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Interesting plan, Tupper Lake & Faust Junction

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Interesting plan, Tupper Lake & Faust Junction
Posted by railandsail on Thursday, October 26, 2017 11:16 AM

This plan appeared in the Handbook #15, Track Planning Ideas, (58 track plans from past issues), multiple printings beginning in 1981.

I'm interested in posting a scan of that layout plan from my issue of that magazine, so that it might be discussed here on the forum.

(But I want to make sure I am not violating any copyright issues, as I can not find an active webpage reference to that track plan to make a proper link to ?)

I am seriously considering modeling this plan with a few alterations, and would like to hear other opinions about the 'stock plan' as presented, and modifications that might be made.

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Posted by rrinker on Thursday, October 26, 2017 2:42 PM

 Now there's a good one. No helix, more or less a single level, but since you were planning on a box out the back of your shed for a helix, why not put the return loops there! That means no blobs to wreck your aisle width while still having the two sides plus a center penninsula.

It appears in the March 1975 issue. The designed is also known for appearing earlier in MR (1953) showing off his suitcase layout he constructed and used while serving aboad an aircraft carrier for the US Navy.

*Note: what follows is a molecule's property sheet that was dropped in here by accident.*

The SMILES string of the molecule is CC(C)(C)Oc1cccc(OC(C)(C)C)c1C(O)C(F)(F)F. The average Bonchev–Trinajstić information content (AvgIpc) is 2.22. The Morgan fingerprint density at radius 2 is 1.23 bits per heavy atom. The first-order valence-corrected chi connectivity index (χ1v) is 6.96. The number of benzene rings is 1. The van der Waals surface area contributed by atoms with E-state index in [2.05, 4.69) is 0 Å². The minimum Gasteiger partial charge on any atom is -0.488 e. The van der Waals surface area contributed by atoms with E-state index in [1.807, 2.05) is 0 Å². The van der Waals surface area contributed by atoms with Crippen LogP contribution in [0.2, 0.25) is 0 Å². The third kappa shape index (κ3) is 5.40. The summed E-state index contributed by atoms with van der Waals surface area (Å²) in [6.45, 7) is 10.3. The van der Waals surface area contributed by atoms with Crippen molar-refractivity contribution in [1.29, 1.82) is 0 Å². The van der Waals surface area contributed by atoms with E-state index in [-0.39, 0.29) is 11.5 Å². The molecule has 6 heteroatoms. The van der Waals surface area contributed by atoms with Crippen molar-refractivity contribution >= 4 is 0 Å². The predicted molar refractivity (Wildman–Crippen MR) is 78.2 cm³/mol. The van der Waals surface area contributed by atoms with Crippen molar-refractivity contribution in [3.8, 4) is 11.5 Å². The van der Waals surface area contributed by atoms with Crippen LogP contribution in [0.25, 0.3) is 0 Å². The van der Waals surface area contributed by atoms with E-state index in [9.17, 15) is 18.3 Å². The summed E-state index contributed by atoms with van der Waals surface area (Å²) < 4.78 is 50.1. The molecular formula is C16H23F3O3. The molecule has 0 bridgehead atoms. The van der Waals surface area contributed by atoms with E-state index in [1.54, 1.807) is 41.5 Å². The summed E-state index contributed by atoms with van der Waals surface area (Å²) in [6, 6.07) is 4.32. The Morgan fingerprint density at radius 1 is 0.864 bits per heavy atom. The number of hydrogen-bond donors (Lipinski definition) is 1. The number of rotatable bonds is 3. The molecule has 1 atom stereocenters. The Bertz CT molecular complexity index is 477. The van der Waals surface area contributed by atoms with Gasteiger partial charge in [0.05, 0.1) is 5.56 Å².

--Randy

 

 


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Posted by carl425 on Thursday, October 26, 2017 3:30 PM

Looks like an old school bowl of spaghetti to me.

I have the right to remain silent.  By posting here I have given up that right and accept that anything I say can and will be used as evidence to critique me.

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Posted by railandsail on Thursday, October 26, 2017 6:11 PM

Hi Carl,

Where did you find a dwg of the layout?

Did you find a dwg and/or text online somewhere??

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Posted by railandsail on Thursday, October 26, 2017 6:28 PM

rrinker

 Now there's a good one. No helix, more or less a single level, but since you were planning on a box out the back of your shed for a helix, why not put the return loops there! That means no blobs to wreck your aisle width while still having the two sides plus a center penninsula.

I know what you are saying about eliminating those big loop/blops of my other plan, and a smaller peninsula, so those are a few things that attracted me.

But I'm unsure about your defintion of 'no helix'. It appears to me that there are three loops in that 'helix area'; 1) a single level in and out on the bottom, 2) the other two 'loops' appear to have to go thru a height change of at least 4" between their entry/exit tracks? ...wouldn't that be an 'abbreviated' helix situation??

I'm thinking the loops are shown in that offset manner in order to help understand the tracks. In reality they would be stacked right on top of one another?

 

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Posted by railandsail on Thursday, October 26, 2017 8:36 PM